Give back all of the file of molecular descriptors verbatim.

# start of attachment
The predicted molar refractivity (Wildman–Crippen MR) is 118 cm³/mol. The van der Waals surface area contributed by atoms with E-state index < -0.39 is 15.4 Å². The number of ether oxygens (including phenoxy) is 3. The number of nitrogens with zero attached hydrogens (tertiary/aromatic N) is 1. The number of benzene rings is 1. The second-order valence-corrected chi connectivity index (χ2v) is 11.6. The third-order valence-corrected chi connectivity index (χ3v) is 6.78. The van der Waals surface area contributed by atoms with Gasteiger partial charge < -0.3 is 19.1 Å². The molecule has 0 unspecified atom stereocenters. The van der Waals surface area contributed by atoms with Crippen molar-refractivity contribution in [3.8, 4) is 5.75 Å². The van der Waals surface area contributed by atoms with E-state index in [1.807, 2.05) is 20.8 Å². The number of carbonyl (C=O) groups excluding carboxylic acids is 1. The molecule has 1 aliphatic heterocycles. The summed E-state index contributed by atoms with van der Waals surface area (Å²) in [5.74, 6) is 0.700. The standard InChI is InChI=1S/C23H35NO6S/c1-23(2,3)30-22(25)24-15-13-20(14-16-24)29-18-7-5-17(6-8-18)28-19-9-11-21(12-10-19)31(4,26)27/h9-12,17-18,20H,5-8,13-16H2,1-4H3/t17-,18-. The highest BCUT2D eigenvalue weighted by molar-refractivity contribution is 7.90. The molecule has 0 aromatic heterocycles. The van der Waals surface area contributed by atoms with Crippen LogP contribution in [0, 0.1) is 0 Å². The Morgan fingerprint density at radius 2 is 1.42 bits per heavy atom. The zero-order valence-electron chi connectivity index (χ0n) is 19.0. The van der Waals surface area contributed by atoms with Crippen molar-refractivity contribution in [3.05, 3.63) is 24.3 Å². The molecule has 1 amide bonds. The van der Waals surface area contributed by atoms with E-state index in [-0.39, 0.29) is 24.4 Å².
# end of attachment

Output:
The predicted molar refractivity (Wildman–Crippen MR) is 118 cm³/mol. The van der Waals surface area contributed by atoms with E-state index < -0.39 is 15.4 Å². The number of ether oxygens (including phenoxy) is 3. The number of nitrogens with zero attached hydrogens (tertiary/aromatic N) is 1. The number of benzene rings is 1. The second-order valence-corrected chi connectivity index (χ2v) is 11.6. The third-order valence-corrected chi connectivity index (χ3v) is 6.78. The van der Waals surface area contributed by atoms with Gasteiger partial charge < -0.3 is 19.1 Å². The molecule has 0 unspecified atom stereocenters. The van der Waals surface area contributed by atoms with Crippen molar-refractivity contribution in [3.8, 4) is 5.75 Å². The van der Waals surface area contributed by atoms with E-state index in [1.807, 2.05) is 20.8 Å². The number of carbonyl (C=O) groups excluding carboxylic acids is 1. The molecule has 1 aliphatic heterocycles. The summed E-state index contributed by atoms with van der Waals surface area (Å²) in [5.74, 6) is 0.700. The standard InChI is InChI=1S/C23H35NO6S/c1-23(2,3)30-22(25)24-15-13-20(14-16-24)29-18-7-5-17(6-8-18)28-19-9-11-21(12-10-19)31(4,26)27/h9-12,17-18,20H,5-8,13-16H2,1-4H3/t17-,18-. The highest BCUT2D eigenvalue weighted by molar-refractivity contribution is 7.90. The molecule has 0 aromatic heterocycles. The van der Waals surface area contributed by atoms with Crippen LogP contribution in [0, 0.1) is 0 Å². The Morgan fingerprint density at radius 2 is 1.42 bits per heavy atom. The zero-order valence-electron chi connectivity index (χ0n) is 19.0. The van der Waals surface area contributed by atoms with Crippen molar-refractivity contribution in [3.05, 3.63) is 24.3 Å². The molecule has 1 amide bonds. The van der Waals surface area contributed by atoms with E-state index in [-0.39, 0.29) is 24.4 Å².